The focus groups were conducted to provide greater insight into factors that influence health that may not have been fully described in the surveys. The first female focus group and the male focus group interviews were conducted in English. The Iraqi women’s focus group was conducted in Arabic. Translation occurred during the Iraqi women’s focus group by the investigator asking questions in English and an interpreter, fluent in Arabic and English, translating the questions into Arabic for the Iraqi women. The women’s responses were then interpreted back to English for the investigator. All focus groups were audio recorded and verbatim transcripts were generated by the primary investigator (PI). Transcripts were read repeatedly and analyzed within the context of the survey data. A leader within Philadelphia’s Arab community confirmed the findings of the survey and focus group data. Focus group content analysis included identifying manifest and latent content [36-37]. Manifest (what is evident in the data) analysis was supported by returning to the survey data while analyzing the transcripts. Latent (hidden meanings) analysis occurred when the PI transcribed the verbatim transcripts. The PI listened repeatedly to audio recordings, read the transcripts repeatedly, and reflected on the meaning of participants’ statements. Meanings were confirmed with a leader within Philadelphia’s Arab community. This study had IRB approval from the PI’s university.


The Sample

The survey was completed by 76 adult respondents (See Table 3). Their ages ranged from 18-73 (mean age: 38.38 years, +11.44). There were four surveys completed by teen respondents (one 16 year old, and three 17 year olds), they were discarded as accuracy could not be confirmed, nor could parental permission to provide family health information be obtained. Many respondents did not answer every question, but omitted from 1-3 questions on average. Most of the respondents were Muslims (70 Muslims, 6 Christians). Thirty-three surveys were completed in Arabic; forty-three were in English. Half reported (50.7%) reported being U.S. citizens and other half (49.3%) reported that they were not U.S. citizens. Of the non-U.S. citizen group 29.9% identified as permanent residents. The respondents provided health information of 186 household members including 103 children under 18 years old. Focus group data is provided in quotation marks with the survey findings to further explain the survey data in relation to the Arab community. Fifty-five respondents completed the question regarding members of their households and the average household size was 4.3 persons. Most households (78%) consisted of married couples with children. The range of number of children within a household was one-five children, with three children per family as the most common family size (35%). Most of the households (64%) had at least one child who was school aged (5-17 years old). There were three households that reported multiple generations living together with parents, children and a grandparent or grandparents.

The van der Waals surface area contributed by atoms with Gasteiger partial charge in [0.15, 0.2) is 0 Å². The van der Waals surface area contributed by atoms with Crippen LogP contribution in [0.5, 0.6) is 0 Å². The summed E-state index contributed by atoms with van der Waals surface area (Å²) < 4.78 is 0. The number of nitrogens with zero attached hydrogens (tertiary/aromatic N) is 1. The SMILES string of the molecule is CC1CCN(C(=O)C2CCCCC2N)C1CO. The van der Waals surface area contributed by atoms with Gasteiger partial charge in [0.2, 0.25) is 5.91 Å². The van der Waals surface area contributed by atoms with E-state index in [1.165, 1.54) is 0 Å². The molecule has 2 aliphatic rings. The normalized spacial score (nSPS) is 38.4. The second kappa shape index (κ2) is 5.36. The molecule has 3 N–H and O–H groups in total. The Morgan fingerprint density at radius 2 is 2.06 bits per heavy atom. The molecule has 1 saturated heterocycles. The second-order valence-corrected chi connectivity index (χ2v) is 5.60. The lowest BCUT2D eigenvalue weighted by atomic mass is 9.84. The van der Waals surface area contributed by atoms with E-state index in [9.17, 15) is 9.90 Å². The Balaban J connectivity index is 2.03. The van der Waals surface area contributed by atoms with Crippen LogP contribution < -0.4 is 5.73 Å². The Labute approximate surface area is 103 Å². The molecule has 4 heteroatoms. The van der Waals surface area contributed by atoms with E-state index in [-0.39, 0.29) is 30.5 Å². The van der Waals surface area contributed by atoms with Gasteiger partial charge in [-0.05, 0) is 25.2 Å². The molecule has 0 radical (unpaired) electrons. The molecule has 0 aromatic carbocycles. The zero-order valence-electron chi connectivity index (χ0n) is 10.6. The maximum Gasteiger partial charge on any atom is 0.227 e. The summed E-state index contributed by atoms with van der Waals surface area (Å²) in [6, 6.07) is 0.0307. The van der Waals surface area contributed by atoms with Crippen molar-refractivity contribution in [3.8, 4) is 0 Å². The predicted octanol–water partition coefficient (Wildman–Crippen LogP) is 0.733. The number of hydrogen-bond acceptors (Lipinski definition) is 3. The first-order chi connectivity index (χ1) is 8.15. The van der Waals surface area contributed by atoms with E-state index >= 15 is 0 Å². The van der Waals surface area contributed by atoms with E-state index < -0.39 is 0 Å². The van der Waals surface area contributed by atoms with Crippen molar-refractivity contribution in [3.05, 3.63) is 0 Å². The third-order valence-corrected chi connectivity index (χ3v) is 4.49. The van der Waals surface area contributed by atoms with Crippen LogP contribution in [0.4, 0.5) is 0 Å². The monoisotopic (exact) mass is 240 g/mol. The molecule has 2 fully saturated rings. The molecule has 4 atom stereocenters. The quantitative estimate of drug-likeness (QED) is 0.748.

Number Percentage
Gender 76
Male 30 39.5
Female 40 52.6
No Answer 6 7.9
Religion 76
Muslim 70 92.1
Christian 6 7.9
Nation of birth 71
 Algeria 2 2.8
Comoros 1 1.4
Egypt 8 11.3
Iraq 18 25.4
Jordan 2 2.8
Kuwait 2 2.8
Lebanon 3 4.2
Libya 2 2.8
Morocco 8 11.3
Palestine 13 18.3
Saudi Arabia 1 1.4
Syria 2 2.8
Tunisia 2 2.8
USA 7 9.9
Language Spoken at Home (n = 69)
Arabic 45 65.2
Arabic & English 22 31.9
English 3 4.3
Language Preference in Media (television) (n=67)
Arabic 14
Arabic & English 30
English 23
Ages of Children (n=94)
0-5 34
06-Nov 32
Dec-17 28

Table 3: Demographic Information of Survey Respondents

Determinants of Health

Respondents’ length of time in the U.S. ranged from a few days (for recently arriving Iraqi refugees) to 35 years with the mean length of time living in the U.S. of 9.36 years (sd + 9.76). Sixty-five per cent of the households spoke only Arabic in the home and 31.9% spoke both English and Arabic. Language preference at home has been used as a proxy measure of acculturation with preference to native language indicating a stronger association with native cultural practices and behaviors [38]. However, only 20.9% listened to Arabic only television and radio, with 44.8% listening to both English and Arabic, and 34.3% English only television and radio. Additionally 43% of the respondents completed the Arabic version of the survey. Despite the fact that Arabic was the main language spoken at home and a high preference for the Arabic version of the survey, less than half of the respondents (n=30) reported participating in traditional cultural practices such as wearing a charm to avoid the evil eye and shaving a baby’s head in the early days of life.

Most of the respondents were highly educated with 71% completing some college or higher degree. Thirty-six percent of respondents were employed full-time, 10% part-time, and 29% were not employed, but actively looking for work. Of those employed (full and part-time employment), 46% of the respondents were employed in skilled (22%) or professional (26%) settings. The majority of respondents (80%) reported annual household incomes below $50,000. As a point of reference, the median annual family income at the time of data collection in Philadelphia was $36,959 [41].